National Green Tribunal (NGT): Main Function, Chairman, NGT Act UPSC

By K Balaji|Updated : November 24th, 2022

NGT, or National Green Tribunal, is a specialized quasi-judicial body that looks after the range of environmental disputes that also encompasses multi-disciplinary issues. It was formed in October 2010 under the National Green Tribunal Act. NGT was established after replacing the then National Environment Appellate Authority. India has become the 3rd country after Australia and New Zealand to set up a specialized environmental tribunal. The National Green Tribunal (NGT) gets inspiration from the Fundamental Right (Article 21), and it is in consonance with the philosophies of the Directive Principles of State Policies (DPSPs: Article 48A), the Fundamental Duty (Article 51-A (g)) of the India Constitution.

National Green Tribunal UPSC is an indispensable topic for the IAS Exam as it finds a mention in the syllabus of the UPSC. Therefore, it is important to have a solid understanding and awareness of the developments in this field and widen the knowledge with NGT UPSC notes.

Table of Content

What is National Green Tribunal?

NGT full form is National Green Tribunal. It is a specialized judicial body set up under the National Green Tribunal Act 2010. It was introduced for the effective and expeditious disposal of cases related to the protection of forests, the environment, and natural resources.

National Green Tribunal (NGT) PDF

  • The headquarters of NGT is New Dehli.
  • The National Green Tribunal is situated in five places except for New Delhi as its headquarters. They are Bhopal, Pune, Kolkata, and Chennai.
  • By setting up NGT, India became the third country in the world after New Zealand and Australia to introduce a specialized environmental tribunal.

National Green Tribunal Act

The National Green Tribunal Act 2010 is an act of the Indian Parliament that allows for the establishment of a special tribunal (NGT) to deal with disputes involving environmental concerns in a timely manner. Go through the highlights of the National Green Tribunal to gain a better understanding of the topic.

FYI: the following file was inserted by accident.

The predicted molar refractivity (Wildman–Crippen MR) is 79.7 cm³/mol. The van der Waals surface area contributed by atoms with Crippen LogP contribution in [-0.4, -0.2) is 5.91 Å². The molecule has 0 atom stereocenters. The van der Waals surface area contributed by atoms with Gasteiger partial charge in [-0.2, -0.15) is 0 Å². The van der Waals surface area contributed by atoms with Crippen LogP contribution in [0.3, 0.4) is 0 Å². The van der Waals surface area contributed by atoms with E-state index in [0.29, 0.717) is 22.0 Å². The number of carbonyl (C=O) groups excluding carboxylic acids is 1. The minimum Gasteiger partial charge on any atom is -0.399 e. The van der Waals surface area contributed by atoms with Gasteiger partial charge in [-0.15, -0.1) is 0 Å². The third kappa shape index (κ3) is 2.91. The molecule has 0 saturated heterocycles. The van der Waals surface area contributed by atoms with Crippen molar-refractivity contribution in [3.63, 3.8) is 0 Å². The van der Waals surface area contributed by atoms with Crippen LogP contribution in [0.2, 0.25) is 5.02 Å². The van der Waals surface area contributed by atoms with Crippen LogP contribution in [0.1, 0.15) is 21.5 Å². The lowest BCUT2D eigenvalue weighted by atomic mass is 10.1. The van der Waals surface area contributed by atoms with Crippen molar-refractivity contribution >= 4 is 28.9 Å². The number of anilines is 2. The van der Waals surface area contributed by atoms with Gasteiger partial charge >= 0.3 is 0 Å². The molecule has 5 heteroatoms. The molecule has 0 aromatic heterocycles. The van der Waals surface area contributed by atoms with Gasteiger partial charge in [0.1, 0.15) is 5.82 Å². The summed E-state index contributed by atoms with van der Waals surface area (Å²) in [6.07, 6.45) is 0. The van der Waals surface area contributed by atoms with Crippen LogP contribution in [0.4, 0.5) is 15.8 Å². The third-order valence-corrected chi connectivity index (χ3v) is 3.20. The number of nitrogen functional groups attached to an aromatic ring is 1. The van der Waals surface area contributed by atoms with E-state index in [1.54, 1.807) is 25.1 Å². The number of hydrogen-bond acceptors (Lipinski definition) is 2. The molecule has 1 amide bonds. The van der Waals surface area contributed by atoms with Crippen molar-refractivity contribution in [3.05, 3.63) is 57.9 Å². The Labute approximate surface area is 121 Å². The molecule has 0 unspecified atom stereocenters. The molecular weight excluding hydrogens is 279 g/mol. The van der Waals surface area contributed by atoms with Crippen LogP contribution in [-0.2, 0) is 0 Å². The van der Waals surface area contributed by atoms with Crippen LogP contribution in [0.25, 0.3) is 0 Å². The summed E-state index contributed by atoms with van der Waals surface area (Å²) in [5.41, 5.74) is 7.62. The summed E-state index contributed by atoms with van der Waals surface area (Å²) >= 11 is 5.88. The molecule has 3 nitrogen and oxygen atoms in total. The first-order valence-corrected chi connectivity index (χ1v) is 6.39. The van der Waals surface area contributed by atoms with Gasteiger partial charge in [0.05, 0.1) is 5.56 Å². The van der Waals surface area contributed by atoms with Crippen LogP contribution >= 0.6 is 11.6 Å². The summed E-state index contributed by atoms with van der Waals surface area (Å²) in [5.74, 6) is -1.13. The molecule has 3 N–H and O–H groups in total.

NGT Full Form

National Green Tribunal

NGT Chairman 2022

Justice Adarsh Kumar Goel


New Delhi

Orders Challenge Status

Yes, the orders can be challenged before the SC within 90 days.

NGT Chairman

Justice Adarsh Kumar Goel is the current NGT Chairman. The National Green Tribunal has a presence in the following five zones - North, Central, East, South, and West. The Principal Bench of the NGT is headquartered in New Delhi (North Zone). The details of other benches and their headquarters are provided below:

  • The Central zone: Bhopal
  • East zone: Kolkata
  • South zone: Chennai
  • West zone: Pune

Structure of NGT

The NGT comprises the Chairman, the Judicial Members, and Expert Members.

  • All these members are required to hold the office for five years, and they are not eligible for reappointment.
  • NGT chairman is appointed by the Central Government of India in accordance with the chief justice of India.
  • The National Green Tribunal Members are appointed through a selection committee that is formed by the central government of India.
  • The NGT is headed by the Chairperson, who sits at the Principal Bench and has 10-20 judicial and a similar number of expert members.

Objectives of NGT

Some of the major objectives of the National Green Tribunal are: